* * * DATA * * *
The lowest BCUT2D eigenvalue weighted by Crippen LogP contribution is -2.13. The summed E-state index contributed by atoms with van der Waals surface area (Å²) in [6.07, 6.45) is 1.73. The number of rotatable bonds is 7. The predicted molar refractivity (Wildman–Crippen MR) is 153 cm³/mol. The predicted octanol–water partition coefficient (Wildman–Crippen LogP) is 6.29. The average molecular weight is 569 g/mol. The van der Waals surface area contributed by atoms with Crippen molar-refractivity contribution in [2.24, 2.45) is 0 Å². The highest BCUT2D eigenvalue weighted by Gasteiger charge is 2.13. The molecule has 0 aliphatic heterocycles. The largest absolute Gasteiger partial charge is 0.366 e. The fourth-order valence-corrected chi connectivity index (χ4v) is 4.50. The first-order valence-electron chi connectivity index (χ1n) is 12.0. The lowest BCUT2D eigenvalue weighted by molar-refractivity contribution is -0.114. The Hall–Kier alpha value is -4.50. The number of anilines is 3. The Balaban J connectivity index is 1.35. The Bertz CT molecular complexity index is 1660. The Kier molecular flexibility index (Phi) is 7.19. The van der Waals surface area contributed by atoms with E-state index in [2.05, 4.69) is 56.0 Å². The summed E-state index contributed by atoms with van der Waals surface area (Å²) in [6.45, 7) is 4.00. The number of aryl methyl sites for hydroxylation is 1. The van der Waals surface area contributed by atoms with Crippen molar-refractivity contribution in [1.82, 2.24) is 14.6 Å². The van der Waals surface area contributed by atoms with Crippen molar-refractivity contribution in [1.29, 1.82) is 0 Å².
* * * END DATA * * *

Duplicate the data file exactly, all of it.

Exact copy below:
The lowest BCUT2D eigenvalue weighted by Crippen LogP contribution is -2.13. The summed E-state index contributed by atoms with van der Waals surface area (Å²) in [6.07, 6.45) is 1.73. The number of rotatable bonds is 7. The predicted molar refractivity (Wildman–Crippen MR) is 153 cm³/mol. The predicted octanol–water partition coefficient (Wildman–Crippen LogP) is 6.29. The average molecular weight is 569 g/mol. The van der Waals surface area contributed by atoms with Crippen molar-refractivity contribution in [2.24, 2.45) is 0 Å². The highest BCUT2D eigenvalue weighted by Gasteiger charge is 2.13. The molecule has 0 aliphatic heterocycles. The largest absolute Gasteiger partial charge is 0.366 e. The fourth-order valence-corrected chi connectivity index (χ4v) is 4.50. The first-order valence-electron chi connectivity index (χ1n) is 12.0. The lowest BCUT2D eigenvalue weighted by molar-refractivity contribution is -0.114. The Hall–Kier alpha value is -4.50. The number of anilines is 3. The Balaban J connectivity index is 1.35. The Bertz CT molecular complexity index is 1660. The Kier molecular flexibility index (Phi) is 7.19. The van der Waals surface area contributed by atoms with E-state index in [2.05, 4.69) is 56.0 Å². The summed E-state index contributed by atoms with van der Waals surface area (Å²) in [6.45, 7) is 4.00. The number of aryl methyl sites for hydroxylation is 1. The van der Waals surface area contributed by atoms with Crippen molar-refractivity contribution in [1.82, 2.24) is 14.6 Å². The van der Waals surface area contributed by atoms with Crippen molar-refractivity contribution in [1.29, 1.82) is 0 Å².